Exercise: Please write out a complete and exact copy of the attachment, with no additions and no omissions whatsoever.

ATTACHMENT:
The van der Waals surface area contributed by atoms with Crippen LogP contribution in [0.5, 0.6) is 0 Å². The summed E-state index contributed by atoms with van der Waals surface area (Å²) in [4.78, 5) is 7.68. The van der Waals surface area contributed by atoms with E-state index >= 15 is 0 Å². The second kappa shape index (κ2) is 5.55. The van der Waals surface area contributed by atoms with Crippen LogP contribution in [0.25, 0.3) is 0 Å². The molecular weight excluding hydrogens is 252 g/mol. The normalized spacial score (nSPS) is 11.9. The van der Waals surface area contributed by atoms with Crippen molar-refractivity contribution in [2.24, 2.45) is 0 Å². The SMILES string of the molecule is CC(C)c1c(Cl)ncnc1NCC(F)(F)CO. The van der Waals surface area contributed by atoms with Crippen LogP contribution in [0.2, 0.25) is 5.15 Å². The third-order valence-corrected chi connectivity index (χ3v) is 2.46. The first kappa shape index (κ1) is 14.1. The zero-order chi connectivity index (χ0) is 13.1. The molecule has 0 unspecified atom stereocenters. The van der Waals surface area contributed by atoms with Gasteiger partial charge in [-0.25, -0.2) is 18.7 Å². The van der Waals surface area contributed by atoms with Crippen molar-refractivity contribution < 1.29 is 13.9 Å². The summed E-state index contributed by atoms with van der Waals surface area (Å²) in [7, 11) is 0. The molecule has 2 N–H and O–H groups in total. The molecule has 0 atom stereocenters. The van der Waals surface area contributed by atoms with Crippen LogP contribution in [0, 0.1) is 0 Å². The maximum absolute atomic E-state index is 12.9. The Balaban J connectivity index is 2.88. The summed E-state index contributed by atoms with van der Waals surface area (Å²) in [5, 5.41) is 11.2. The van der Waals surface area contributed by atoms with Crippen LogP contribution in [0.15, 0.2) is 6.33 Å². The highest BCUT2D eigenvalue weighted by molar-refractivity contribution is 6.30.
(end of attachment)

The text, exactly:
The van der Waals surface area contributed by atoms with Crippen LogP contribution in [0.5, 0.6) is 0 Å². The summed E-state index contributed by atoms with van der Waals surface area (Å²) in [4.78, 5) is 7.68. The van der Waals surface area contributed by atoms with E-state index >= 15 is 0 Å². The second kappa shape index (κ2) is 5.55. The van der Waals surface area contributed by atoms with Crippen LogP contribution in [0.25, 0.3) is 0 Å². The molecular weight excluding hydrogens is 252 g/mol. The normalized spacial score (nSPS) is 11.9. The van der Waals surface area contributed by atoms with Crippen molar-refractivity contribution in [2.24, 2.45) is 0 Å². The SMILES string of the molecule is CC(C)c1c(Cl)ncnc1NCC(F)(F)CO. The van der Waals surface area contributed by atoms with Crippen LogP contribution in [0.2, 0.25) is 5.15 Å². The third-order valence-corrected chi connectivity index (χ3v) is 2.46. The first kappa shape index (κ1) is 14.1. The zero-order chi connectivity index (χ0) is 13.1. The molecule has 0 unspecified atom stereocenters. The van der Waals surface area contributed by atoms with Gasteiger partial charge in [-0.25, -0.2) is 18.7 Å². The van der Waals surface area contributed by atoms with Crippen molar-refractivity contribution < 1.29 is 13.9 Å². The summed E-state index contributed by atoms with van der Waals surface area (Å²) in [7, 11) is 0. The molecule has 2 N–H and O–H groups in total. The molecule has 0 atom stereocenters. The van der Waals surface area contributed by atoms with Crippen LogP contribution in [0, 0.1) is 0 Å². The maximum absolute atomic E-state index is 12.9. The Balaban J connectivity index is 2.88. The summed E-state index contributed by atoms with van der Waals surface area (Å²) in [5, 5.41) is 11.2. The van der Waals surface area contributed by atoms with Crippen LogP contribution in [0.15, 0.2) is 6.33 Å². The highest BCUT2D eigenvalue weighted by molar-refractivity contribution is 6.30.